Unlike most other times we have arrived in Europe, this time we were met with cold temperatures (down to 11 degrees centigrade), grey skies and rain. LOTS of rain! Cold and wet on our one day in Amsterdam, sometimes showery in North Germany, the water levels were rising when we got to the Rhine, and finally, flooding in France. A once-in-a-century flood in Paris, apparently, causing the evacuation of works of art from the cellars of the Louvre and the Musee d’Orsay. We had to travel into Paris to pick up some luggage and it was complicated by the closure of some Metro stations due to flooding, thereby necessitating a 45 minute bus journey & return, & infrequent & crowded RER trains, due to a rail strike.
When we eventually took to the road at 4.00 p.m., what chaos! Roads closed, detours … and water EVERYWHERE. We had decided on a town further south, but realised we probably wouldn’t be able to reach it, so looked for accommodation en route. All booked out, because of the flooding, either by evacuees or by travellers with the same idea. I remembered an hotel we had stayed at years ago in Montargis, our original destination, so phoned & booked ourselves in. Then, venturing on some roads that were partially closed, we finally reached sanctuary at 8.30 p.m., 2 & 1/2 hours later than usual. Relief, followed by a good meal and lots of red wine – of course!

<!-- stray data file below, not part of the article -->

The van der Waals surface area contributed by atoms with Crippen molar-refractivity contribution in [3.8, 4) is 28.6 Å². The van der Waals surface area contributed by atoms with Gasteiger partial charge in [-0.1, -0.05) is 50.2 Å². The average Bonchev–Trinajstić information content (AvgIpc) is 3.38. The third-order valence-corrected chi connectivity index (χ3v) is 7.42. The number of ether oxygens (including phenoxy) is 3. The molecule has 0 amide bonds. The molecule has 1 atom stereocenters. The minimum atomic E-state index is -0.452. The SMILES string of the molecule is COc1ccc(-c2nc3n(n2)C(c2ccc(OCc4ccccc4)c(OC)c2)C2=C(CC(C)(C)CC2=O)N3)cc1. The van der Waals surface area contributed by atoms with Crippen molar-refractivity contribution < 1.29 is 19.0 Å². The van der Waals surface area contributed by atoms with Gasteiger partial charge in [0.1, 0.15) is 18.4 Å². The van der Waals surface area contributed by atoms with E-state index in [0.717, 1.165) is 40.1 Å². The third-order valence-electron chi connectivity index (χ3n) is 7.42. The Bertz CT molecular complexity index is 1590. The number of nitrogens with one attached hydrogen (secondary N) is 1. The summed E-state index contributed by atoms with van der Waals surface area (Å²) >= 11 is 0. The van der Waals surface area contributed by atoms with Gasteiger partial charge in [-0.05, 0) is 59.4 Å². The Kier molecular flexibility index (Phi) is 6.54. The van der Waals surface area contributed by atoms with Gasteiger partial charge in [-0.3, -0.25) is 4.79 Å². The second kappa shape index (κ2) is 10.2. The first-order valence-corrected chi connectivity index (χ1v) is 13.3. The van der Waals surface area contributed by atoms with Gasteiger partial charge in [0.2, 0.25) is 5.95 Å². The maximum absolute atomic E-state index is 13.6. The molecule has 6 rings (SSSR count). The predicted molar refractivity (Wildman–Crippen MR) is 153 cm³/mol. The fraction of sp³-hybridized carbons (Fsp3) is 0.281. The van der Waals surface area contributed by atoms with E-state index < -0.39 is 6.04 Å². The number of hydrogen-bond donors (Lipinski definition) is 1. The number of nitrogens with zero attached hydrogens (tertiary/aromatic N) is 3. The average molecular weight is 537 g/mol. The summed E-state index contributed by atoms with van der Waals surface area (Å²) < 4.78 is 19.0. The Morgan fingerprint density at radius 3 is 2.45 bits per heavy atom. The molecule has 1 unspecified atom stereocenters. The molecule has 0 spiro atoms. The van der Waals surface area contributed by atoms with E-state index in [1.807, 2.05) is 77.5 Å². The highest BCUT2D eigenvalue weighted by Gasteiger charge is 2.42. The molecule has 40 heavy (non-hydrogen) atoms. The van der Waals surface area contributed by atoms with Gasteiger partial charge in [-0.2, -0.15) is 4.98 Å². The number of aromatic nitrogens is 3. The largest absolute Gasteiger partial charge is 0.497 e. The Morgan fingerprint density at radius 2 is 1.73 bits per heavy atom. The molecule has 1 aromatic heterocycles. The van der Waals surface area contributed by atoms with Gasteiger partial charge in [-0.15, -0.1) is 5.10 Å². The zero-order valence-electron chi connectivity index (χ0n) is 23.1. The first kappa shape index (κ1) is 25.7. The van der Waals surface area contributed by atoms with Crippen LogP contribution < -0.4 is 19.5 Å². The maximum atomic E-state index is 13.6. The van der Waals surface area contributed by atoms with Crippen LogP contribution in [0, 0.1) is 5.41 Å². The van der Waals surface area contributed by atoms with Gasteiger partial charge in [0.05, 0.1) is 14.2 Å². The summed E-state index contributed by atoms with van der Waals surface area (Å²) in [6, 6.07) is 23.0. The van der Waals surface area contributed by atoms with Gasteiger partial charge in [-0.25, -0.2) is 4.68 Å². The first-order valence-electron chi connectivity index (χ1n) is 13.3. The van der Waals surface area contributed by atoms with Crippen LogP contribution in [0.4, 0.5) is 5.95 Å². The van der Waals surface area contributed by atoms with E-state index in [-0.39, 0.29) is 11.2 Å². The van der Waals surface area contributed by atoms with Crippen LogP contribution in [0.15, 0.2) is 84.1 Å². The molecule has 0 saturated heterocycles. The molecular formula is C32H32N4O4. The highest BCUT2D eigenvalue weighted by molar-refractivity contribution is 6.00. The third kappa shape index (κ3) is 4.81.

But it was so bad for the poor people affected by the flooding. Here are some photos taken en route, also a flooded street in Montargis. And everywhere there were piles of debris, goods ruined by the water & waiting to be collected. Crops were also ruined – hope they have insurance cover. Though a local told me that the Government, because it is a local disaster, will top up peoples’ claims to the level decided by the government – sometimes months later, of course. It’s the same all over the world.